51 now. Highly variable schedule due to career. I need really specific goals and it really helps to be involved or around guys with similar aspirations. Being held accountable is definitely a motivator for me. My group uses the same coaching and nutrition service to stay on target peaking and getting lean. As I have aged strength and core training is more important than ever. Eating lean and clean is also more noticeable a performance enhancer. Fast competitive group rides keep me engaged and keep each week fun. Not that riding solo isn’t fun just a different stimulus I crave…
I’m Currently 65. In my 50’s I was a mid pack Master’s racer in the NorCal scene. Off the bike for 9 years due to work pressure and a medical condition. Recently started riding. Found the TR plans didn’t quite fit due to having a remote history, but basically no miles in my legs. I started training polarized in June, and have made great progress in terms of “durability”, but still have an FTP < 200 watts. I plan to continue with the polarized plan for another 6 weeks, then move to SSB MV, on a 2 week/1 recovery week schedule with some longer endurance rides in the recovery week. I was over 3 watts/kg when racing, and would like to get back there. I’m consistently off the back on the weekend group rides currently.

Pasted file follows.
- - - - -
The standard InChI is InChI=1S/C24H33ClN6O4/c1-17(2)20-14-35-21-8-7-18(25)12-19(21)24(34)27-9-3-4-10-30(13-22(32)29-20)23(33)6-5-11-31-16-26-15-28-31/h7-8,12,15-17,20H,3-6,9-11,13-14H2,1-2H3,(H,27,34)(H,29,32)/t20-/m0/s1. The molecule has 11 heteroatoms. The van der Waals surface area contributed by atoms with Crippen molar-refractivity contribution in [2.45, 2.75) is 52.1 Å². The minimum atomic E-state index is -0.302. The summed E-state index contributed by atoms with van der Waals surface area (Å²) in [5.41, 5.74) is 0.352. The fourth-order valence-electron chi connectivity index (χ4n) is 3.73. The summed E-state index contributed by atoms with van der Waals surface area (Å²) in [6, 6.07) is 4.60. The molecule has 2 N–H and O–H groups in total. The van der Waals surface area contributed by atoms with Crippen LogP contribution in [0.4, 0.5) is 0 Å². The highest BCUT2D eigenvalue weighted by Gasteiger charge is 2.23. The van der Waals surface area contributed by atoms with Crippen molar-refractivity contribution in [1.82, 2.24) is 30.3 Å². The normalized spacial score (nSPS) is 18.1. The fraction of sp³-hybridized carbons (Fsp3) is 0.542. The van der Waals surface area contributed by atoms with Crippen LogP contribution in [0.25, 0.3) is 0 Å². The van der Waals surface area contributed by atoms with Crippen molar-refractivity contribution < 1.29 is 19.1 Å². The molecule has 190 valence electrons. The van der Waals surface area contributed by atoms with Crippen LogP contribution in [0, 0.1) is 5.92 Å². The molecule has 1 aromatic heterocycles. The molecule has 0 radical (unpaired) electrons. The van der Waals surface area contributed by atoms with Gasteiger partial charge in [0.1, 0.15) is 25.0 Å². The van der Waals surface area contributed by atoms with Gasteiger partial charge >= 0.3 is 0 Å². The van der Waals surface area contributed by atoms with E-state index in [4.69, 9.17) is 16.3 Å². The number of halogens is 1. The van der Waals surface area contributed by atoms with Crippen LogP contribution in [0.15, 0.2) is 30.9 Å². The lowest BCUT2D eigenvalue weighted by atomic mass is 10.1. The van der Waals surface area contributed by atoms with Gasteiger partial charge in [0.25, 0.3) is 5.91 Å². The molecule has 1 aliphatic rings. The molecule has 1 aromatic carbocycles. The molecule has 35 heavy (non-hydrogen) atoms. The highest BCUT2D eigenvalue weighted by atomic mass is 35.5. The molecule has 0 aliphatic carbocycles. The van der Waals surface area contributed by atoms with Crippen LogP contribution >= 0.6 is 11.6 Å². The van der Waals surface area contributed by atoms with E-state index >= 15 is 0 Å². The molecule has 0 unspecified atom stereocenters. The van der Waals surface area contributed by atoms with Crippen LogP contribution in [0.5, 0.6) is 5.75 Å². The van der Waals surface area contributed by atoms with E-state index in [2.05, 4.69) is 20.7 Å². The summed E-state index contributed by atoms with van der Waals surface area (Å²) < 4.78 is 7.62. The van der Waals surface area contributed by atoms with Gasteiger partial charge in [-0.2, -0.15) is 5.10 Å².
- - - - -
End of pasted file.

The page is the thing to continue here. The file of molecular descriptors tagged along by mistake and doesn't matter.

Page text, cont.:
I get what you are saying. For me it is less the destination and more the journey. I love riding the bike, don’t we all? I love getting to the point where I can take on a particular, familiar climb in one of my sportives and only notice it after I have passed it. Or get up a feared one with much less cost than I had anticipated spending. I find a wonderful sense of grace in those moments, who doesn’t? The preparation that goes into building those moments is all a part of it for me.
My expectations are not driven by my age or history but by the moment I find myself in. As we age, in particular, so many variables are beyond our control but the training isn’t one of them. I am not a control freak but I would rather leave it all on the road and not regret a moment I could have turned to good use. For some the ability to get to that place comes easier than others. I have always been a hard gainer as the gym monkies have it. I still want to get those moments though. We all have our limits, for me finding mine, low as they may be, and even as they change, is my idea of fun.